What do you think the future holds for web analysts?

I see that Web analytics – and SEO – are now aspects that are increasingly integrated into projects right from the beginning and I am optimistic about this. It will avoid implementing and re-implementing, and above all it widens the capacities of each tool. As a big challenge for the future I can think of the multidevice. My work PC, iPhone, tablet etc., how will you connect your history, bookmarks and general behaviour to web analytics tools? This concept promises interesting perspectives in terms of implementation and data integration.

What has been your greatest success as a Web analyst?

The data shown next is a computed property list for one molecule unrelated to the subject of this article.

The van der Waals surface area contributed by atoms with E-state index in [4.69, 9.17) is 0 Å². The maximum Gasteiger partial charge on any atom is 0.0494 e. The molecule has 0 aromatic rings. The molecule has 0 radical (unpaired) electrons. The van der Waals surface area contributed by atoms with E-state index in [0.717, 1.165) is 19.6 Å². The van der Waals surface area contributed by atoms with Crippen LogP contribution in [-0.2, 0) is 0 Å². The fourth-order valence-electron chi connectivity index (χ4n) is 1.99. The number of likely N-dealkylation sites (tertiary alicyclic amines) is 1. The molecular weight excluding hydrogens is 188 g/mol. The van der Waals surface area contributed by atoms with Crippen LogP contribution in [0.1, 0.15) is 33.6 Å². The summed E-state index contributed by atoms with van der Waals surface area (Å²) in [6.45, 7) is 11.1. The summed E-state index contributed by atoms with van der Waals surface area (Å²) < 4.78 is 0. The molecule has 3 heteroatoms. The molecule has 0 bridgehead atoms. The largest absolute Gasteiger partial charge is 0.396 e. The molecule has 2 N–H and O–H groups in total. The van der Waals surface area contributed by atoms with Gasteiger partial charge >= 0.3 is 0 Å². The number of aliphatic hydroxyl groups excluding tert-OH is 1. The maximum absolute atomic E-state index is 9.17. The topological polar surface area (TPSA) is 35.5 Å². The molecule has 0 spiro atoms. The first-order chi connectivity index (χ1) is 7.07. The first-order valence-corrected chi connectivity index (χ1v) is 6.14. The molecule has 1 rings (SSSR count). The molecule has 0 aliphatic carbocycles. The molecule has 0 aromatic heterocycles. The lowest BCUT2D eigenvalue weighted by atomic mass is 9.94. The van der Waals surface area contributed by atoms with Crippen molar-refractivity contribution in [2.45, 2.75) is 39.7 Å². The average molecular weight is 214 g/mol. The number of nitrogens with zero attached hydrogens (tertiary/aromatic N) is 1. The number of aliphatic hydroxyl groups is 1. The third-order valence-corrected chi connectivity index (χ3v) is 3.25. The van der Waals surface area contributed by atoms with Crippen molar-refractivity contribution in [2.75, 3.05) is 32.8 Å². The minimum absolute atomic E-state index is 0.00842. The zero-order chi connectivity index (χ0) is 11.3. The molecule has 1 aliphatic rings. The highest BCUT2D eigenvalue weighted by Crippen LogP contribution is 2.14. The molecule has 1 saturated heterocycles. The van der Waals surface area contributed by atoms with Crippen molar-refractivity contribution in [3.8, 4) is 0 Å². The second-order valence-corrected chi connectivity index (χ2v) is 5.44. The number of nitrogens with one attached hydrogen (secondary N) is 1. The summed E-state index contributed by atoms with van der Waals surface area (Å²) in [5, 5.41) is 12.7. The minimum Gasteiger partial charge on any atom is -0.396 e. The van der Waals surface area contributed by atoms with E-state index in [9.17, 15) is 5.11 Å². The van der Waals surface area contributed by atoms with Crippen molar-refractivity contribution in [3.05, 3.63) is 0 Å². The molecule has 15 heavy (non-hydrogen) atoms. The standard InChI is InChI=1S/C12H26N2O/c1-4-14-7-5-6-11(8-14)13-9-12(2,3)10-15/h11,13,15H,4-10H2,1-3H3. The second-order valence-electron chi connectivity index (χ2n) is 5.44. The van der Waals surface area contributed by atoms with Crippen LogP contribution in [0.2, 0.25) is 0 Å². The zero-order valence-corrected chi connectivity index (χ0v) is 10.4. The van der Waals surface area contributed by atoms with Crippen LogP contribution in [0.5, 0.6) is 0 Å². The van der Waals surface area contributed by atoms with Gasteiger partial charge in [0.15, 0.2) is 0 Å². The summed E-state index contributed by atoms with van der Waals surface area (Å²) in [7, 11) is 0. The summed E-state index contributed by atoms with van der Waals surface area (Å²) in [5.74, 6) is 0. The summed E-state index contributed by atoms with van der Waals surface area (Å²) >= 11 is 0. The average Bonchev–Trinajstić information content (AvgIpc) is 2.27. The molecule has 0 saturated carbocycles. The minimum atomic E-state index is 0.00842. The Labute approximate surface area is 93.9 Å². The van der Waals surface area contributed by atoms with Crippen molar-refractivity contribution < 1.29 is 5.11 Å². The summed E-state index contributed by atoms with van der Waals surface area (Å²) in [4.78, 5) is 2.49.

The most satisfying thing, after you have dug into the data, prepared a workshop, given your recommendations and presented them, is to have your client say that they will benefit from them at the end.

Which pitfalls have you encountered throughout your career as a web analyst?

Very often the web analytics that is available to the client it is not really used to draw insights, it is just used for number crunching: they don’t use it to improve campaigns and web pages. Instead, they rely on consultants’ advice, market trends, articles or feelings! Sometimes experience can be enough but sometimes it would be a lot easier if you simply used the data!

With hindsight, what piece(s) of advice would you give to anyone starting out as a web analyst?